To investigate the between-subject effect of the different conditions, the threshold of each participant for each experimental condition was subtracted from his mean threshold of the control condition (Figure 4). Results show that removing high or middle-frequency components shifts the balance point toward fear, i.e., without these components, there is an increase in responses classifying the expression as anger in comparison to the control condition. The opposite effect is observed when low frequency components are removed from the face images, where there is an increase in the reported perception of fear.
Figure 4. Mean difference in threshold for each condition of test image type (full-bandwidth, -HSF, -MSF, and -LSF); with respect to the mean threshold of the control condition (full-bandwidth). Error bars show ±1 standard error of the mean. Asterisk represents significant difference at p < 0.05 level from full-bandwidth condition.
A one-way repeated-measures ANOVA was conducted to determine statistical significance of the differences in thresholds. There was a significant main effect of filtering condition [F(3, 69) = 4.423, p < 0.01]. Post hoc tests using the Dunnett correction revealed a significant difference between the -MSF (M = 39.59, σM = 0.688) and full-bandwidth condition (M = 36.96, σM = 0.688), p < 0.05. All other differences between conditions were non-significant (p > 0.05).
The results indicate that middle-frequency spatial information is more critical for anger encoding than for fear, while high-frequency components might also dominate anger representation. Considering the literature reviewed in the Section “Introduction,” by itself, this result reflects processing at low-level facial expression processing, high-level, or both. In selecting between angry and fearful expressions, SF information may be flexibly used (as suggested by Schyns and Oliva, 1999), where the higher level of threat associated with anger is preferentially encoded through low SF information, while medium and high SF information is recruited for the perception of fear. To test the effect of SF information at a higher level of processing facial expressions, an adaptation paradigm was adopted and forms the basis of Experiment 2 and 3.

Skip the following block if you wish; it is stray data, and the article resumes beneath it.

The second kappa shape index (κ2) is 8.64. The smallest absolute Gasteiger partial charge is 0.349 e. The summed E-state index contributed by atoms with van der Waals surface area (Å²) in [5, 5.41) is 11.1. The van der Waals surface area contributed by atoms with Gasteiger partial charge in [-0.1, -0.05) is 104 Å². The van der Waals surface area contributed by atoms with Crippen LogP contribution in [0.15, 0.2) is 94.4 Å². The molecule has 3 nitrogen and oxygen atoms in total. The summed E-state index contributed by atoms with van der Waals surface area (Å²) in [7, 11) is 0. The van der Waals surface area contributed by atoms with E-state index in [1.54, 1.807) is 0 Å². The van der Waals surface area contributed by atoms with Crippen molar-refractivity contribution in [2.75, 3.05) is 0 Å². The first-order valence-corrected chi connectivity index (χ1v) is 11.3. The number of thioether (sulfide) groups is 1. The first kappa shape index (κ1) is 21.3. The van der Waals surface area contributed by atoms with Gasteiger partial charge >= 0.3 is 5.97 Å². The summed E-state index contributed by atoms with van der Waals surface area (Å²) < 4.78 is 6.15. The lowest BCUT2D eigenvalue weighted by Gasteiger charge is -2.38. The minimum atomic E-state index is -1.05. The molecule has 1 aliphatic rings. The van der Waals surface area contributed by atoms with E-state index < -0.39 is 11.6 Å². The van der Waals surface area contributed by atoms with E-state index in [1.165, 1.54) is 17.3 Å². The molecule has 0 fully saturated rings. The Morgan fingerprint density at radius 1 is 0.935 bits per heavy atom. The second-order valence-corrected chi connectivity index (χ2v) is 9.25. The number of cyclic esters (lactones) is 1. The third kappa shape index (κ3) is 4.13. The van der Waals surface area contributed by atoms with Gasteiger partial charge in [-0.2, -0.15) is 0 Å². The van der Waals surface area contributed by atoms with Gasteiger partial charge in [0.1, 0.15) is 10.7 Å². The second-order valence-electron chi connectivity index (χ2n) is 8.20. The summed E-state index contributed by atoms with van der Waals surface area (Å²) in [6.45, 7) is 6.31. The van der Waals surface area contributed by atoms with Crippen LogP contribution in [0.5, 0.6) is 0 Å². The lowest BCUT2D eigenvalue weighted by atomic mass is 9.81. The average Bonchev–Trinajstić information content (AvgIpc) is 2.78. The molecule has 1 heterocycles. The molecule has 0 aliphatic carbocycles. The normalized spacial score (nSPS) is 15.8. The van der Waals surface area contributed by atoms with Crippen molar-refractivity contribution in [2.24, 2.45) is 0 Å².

Experiment 2: Adaptation to Filtered Expressions of Fear
Materials and Methods
Experiment 2 shares partially the methods already described in Experiment 1 and will be described only briefly. Five volunteers from the Federal University of ABC (two male and two female between 18 and 29 years of age) with normal or corrected-to-normal vision participated in the experiment. Only subjects who had not participated in Experiment 1 were included in Experiment 2. The apparatus used was identical to that used in Experiment 1.
A 100-level morph stimulus (prototypical fear) was used as the template for all adaptation stimuli. To test the combined adaptation effect of the SF magnitude and the phase component present in the expression, four adaptation images were generated by Fourier transforming the 100-level morph image. Images were then either filtered through a low-pass, band-pass, or high-pass Butterworth filter, or left unfiltered. This operation produced four adaptor stimuli: low SF (<8 cycle/image), medium SF (12–28 cycles/image), high SF (> 32 cycles/image), and full-bandwidth SF fear images. A white noise control adaptor was used as a baseline condition. Images from the full-bandwidth morph range, described in Experiment 1, were used as test images. All adaptation and test images had a size of 7.43° × 10.7°.
Experimental instructions, stimuli presentation intervals, response collection, and the method of threshold estimation were identical to those of Experiment 1. In this experiment only the adaptor and test images were altered. There were five adaptation conditions: white noise, LF fear, MF fear, HF fear, and full-bandwidth fear. Forty full-bandwidth test images were used (Figure 5).